When 20-year-old southpaw Rick Ankiel made his major-league debut on August 23rd, 1999 at Olympic Stadium in Montreal, he had already earned a reputation as the top pitching prospect in all of baseball. After going 11-1 with a 0.47 ERA in his senior year at Port St. Lucie (Fla) High School, Ankiel was taken in the second round of the June 1997 draft by St. Louis, turning down a University of Miami baseball scholarship to sign with the Redbirds. It took little more than a season and a half for Ankiel to shoot through the Cardinals' farm system in a minor-league career littered with encomium (he was named Minor League Player of the Year in 1999 by USA Today and Baseball America and was the Cardinals' Minor-League Pitcher of the Year in both 1998 and 1999).
Armed with a lively mid-90s fastball, a devastating sharp breaking curve and a developing changeup, Ankiel fanned 194 batters in just 137 2/3 innings between Double-A and Triple-A in 1999. After posting a 3.47 ERA in 33 innings in his first taste of major league action that season, he won the fifth spot in the Cardinals' starting rotation the following spring and went 11-7 with a 3.50 ERA to help St. Louis to an NL Central Championship, improving as the season progressed. Ankiel also flashed his talent at the plate, batting .231 with two home runs.
All that kept Ankiel from true dominance was an unsettling tendency to lose command of the strike zone. He yielded just 137 safeties while notching 194 strikeouts in 175 innings, but flirtations with wildness led to 90 bases on balls. The control problems plagued him in two post-season starts. Handed a 6-0 lead in Game Two of the club's Division Series matchup with Atlanta, Ankiel endured a nigsource.htmarish second inning in which he threw five wild pitches -- something no major-league pitcher had done in one inning since Bert Cunningham of the Players' League in 1890. Given another start in Game Two of the NLCS against the Mets, Ankiel again couldn't find the plate, allowing three walks another two wild pitches before getting lifted with two outs in the first inning. Manager Tony LaRussa elected not to start him again in the playoffs, hoping to avoid damaging the confidence of his immensely talented young hurler, but Ankiel was summoned for a relief appearance in Game Five and promptly uncorked two more wild pitches. (AGL)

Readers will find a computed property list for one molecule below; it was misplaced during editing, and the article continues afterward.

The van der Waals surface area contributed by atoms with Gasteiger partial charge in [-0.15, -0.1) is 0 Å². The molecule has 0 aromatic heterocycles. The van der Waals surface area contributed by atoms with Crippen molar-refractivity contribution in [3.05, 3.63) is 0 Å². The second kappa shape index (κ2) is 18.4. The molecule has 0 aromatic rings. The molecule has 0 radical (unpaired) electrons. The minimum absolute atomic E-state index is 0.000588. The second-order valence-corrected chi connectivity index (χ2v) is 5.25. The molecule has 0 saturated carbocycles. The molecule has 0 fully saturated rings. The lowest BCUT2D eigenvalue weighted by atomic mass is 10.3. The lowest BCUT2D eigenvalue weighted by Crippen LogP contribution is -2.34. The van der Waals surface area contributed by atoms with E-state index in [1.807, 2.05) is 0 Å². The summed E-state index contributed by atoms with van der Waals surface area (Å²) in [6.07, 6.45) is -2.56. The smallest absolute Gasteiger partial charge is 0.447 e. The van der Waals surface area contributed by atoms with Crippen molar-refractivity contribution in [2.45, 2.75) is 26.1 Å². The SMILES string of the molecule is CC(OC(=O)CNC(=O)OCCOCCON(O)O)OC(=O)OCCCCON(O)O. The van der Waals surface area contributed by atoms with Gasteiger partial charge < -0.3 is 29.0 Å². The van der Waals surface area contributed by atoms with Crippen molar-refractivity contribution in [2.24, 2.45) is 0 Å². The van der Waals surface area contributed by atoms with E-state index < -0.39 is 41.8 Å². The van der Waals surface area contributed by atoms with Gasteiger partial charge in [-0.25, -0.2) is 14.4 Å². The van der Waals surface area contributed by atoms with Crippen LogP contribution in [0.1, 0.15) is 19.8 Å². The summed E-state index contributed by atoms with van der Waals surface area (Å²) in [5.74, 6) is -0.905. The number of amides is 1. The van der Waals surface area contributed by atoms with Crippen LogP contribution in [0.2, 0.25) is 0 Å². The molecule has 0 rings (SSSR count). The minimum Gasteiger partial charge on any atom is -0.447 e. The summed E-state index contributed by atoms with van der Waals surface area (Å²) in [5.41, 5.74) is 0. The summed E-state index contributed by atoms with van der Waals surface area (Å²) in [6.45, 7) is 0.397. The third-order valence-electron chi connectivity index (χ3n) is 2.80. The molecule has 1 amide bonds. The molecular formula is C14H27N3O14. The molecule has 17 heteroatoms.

FROM THE BASEBALL CHRONOLOGY
»June 3, 1997:
The Anaheim Angels take Troy Glaus, UCLA 3B with the 3rd pick. The Giants, use 4th to take Seton Hall pitcher Jason Grilli, son of former ML pitcher Steve Grilli. Toronto uses #5 on Texas high schooler Vernon Wells. The Mets have the 6th pick and pick Tampa high schooler Geoff Goetz, nixing another Florida pitcher Rick Ankiel because he is being advised by agent Scott Boras: Ankiel goes to the Cards at #72 (2nd round). Number seven is the Royals and they take U of the Pacific fireballer Dan Reichert. Number 10 Jon Garland, considered possibly the best high school pitching prospect in the draft, goes to the Cubs, who will swap him to the White Sox next July. The Reds take Scott Williamson on the 9th round.
»October 3, 1999:
It lasts just five innings, but the Cardinals (74-88)defeat the Cubs (67-95), 9-5, as both Mark McGwire and Sammy Sosa homer in their last game of the season. McGwire takes Steve Trachsel deep in the 1st and finishes with 65 home runs, with Sosa next in line with 63, homering in the 3rd. McGwire's home run is his 522nd moving him past Ted Williams and Willie McCovey for 10th place on the All-time list finishes with 147 RBIs on 145 hits, the first player ever to have more ribbies than hits; Jay Buhner, in 1995, came closest with 121 RBI on 123 hits. Last year McGwire drove in 147 runs on 152 hits. Starter Larry Luebbers earns the win for the Cards with just four innings of work, a rarity. Rick Ankiel saves it after Luebbers pitches to three batters in the 5th. More than 145,000 fans watched the 3-game set with the cubs, giving the Cards a franchise-record 3,230,356 for 79 dates.
»May 10, 2000:
Richard Ankiel, father of Cardinals rookie P Rick Ankiel, is arrested for allegedly throwing a loaded handgun from his car. The elder Ankiel is soon to begin serving an almost 6-year sentence for participating in a cocaine and marijuana trafficking operation.
»October 3, 2000:
The Cardinals defeat the Braves, 7-5, in the 1st game of their NL division series. St. Louis scores six runs in the 1st inning off Greg Maddux, then hold on as the Braves take advantage of Rick Ankiel's wildness to get back in the game. Ankiel becomes the pitcher in 110 years to throw five wild pitches in an inning.